The short answer is no. Surety bonds offer the best way to guarantee a contractor's performance.
With a letter of credit, the bank simply pays over a sum of money to the project owner if there is a default. The amount is usually less than what is needed to finish the project and the bank assumes no role in arranging for the work to be completed.
The surety bond company has duties and responsibilities to both the contractor and the project owner based on the underlying contract. The bonder strives to be equitable to all parties to successfully ensure the completion of projects.
A letter of credit is just about money. A surety bond is about finishing the job.
Western Surety judges all applicants on their individual merits regardless of size. While contractors may not have the credit history, experience and financial capacity to obtain bonds or to qualify for as much bonding as would like, we work hard to create opportunities for small contractors who want to take on bonded work.
Surety underwriters make decisions on bonding applications based on information compiled by the agent or broker and by the surety company itself. The company must determine the probability of a loss, analyzing the applicant's financial standing, business aptitude, expertise, experience and equipment. This is called the underwriting process.
Surety company underwriters evaluate risk in much the same way as banks evaluate loan applications. Underwriters consider business and personal financial statements, credit reports, credit references, and many other factors including experience, management skills, track record, and character. Underwriting surety bonds involves the responsibility of ensuring that the people who get bonds are in fact entitled to them. Western Surety Company takes its prequalification responsibility very seriously.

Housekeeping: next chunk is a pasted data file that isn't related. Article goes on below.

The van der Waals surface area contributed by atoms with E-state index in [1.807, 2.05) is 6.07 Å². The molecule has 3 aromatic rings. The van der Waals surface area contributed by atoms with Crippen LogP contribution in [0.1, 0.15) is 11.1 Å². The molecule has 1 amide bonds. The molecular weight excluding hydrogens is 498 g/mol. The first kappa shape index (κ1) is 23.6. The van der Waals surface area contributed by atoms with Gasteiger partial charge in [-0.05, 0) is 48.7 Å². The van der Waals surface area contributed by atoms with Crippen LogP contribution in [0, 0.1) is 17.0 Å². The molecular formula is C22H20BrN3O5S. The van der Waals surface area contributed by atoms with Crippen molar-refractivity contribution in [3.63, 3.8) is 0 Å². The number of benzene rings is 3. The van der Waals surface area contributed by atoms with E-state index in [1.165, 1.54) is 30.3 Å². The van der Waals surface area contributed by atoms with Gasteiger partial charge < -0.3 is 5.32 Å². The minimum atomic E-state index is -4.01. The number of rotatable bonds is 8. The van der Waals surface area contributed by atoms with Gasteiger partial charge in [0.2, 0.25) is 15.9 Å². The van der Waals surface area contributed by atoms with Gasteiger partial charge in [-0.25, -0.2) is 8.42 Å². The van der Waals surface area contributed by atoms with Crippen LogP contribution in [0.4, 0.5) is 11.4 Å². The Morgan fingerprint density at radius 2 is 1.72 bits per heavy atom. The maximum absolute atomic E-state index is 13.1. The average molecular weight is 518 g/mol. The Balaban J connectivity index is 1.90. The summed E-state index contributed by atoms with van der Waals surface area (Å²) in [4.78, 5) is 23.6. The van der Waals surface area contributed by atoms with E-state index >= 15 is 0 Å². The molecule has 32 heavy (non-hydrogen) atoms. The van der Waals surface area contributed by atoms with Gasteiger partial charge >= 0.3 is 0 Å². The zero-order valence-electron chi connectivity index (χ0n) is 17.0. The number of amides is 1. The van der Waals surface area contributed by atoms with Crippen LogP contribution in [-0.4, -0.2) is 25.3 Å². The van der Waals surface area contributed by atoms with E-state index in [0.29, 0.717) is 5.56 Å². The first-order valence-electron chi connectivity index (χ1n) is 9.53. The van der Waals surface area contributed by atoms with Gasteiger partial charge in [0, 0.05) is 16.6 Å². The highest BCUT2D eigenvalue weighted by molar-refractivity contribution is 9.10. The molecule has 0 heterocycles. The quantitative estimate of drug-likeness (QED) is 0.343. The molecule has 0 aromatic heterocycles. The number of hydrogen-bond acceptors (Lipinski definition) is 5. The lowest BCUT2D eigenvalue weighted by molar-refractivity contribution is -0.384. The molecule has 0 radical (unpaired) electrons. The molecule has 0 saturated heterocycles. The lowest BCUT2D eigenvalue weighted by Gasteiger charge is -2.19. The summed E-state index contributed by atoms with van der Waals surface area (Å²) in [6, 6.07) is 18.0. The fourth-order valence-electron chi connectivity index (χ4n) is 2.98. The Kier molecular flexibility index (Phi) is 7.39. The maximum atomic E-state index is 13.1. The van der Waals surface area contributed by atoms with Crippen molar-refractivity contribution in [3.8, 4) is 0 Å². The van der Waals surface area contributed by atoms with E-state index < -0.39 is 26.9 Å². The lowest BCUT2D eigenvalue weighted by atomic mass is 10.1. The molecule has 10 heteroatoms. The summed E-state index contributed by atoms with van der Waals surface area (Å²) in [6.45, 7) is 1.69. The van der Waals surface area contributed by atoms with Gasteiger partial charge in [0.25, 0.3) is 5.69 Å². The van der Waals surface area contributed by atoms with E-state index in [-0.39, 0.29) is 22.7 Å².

To indemnify means "to make whole." Under the common law in Canada, the surety has the right to be indemnified by the "principal" - the persons or company they are bonding in the event of a loss. The General Indemnity Agreement reinforces that right by stipulating that if the surety suffers a loss while providing a bond, the principal is obligated to make the surety 'whole' by reimbursing any losses and expenses. Personal indemnification demonstrates the principal's personal commitment to the business entity and to the surety company.
No. While some firms routinely register their indemnity agreements under the Personal Property Security Act (PPSA) of the province(s) in which the principal is active and even register a General Security Agreement (GSA), which can cause credit to be restricted, it is not Western Surety Company's regular practice to do either and certainly not without thorough, prior discussion with the principal and broker.
No. In specific cases, such as high risk principals or unusual obligations, a surety may request collateral. There are many forms in which collateral may be provided, including irrevocable letters of credit or certificates of deposit.
Contact your insurance broker and have them get in touch with Western Surety. Your broker has likely arranged surety bonds before, and can assist you with the process. If your broker can't help you, click here to find brokers in your area who have been appointed by Western Surety. They will be happy to help you obtain the surety bond you need.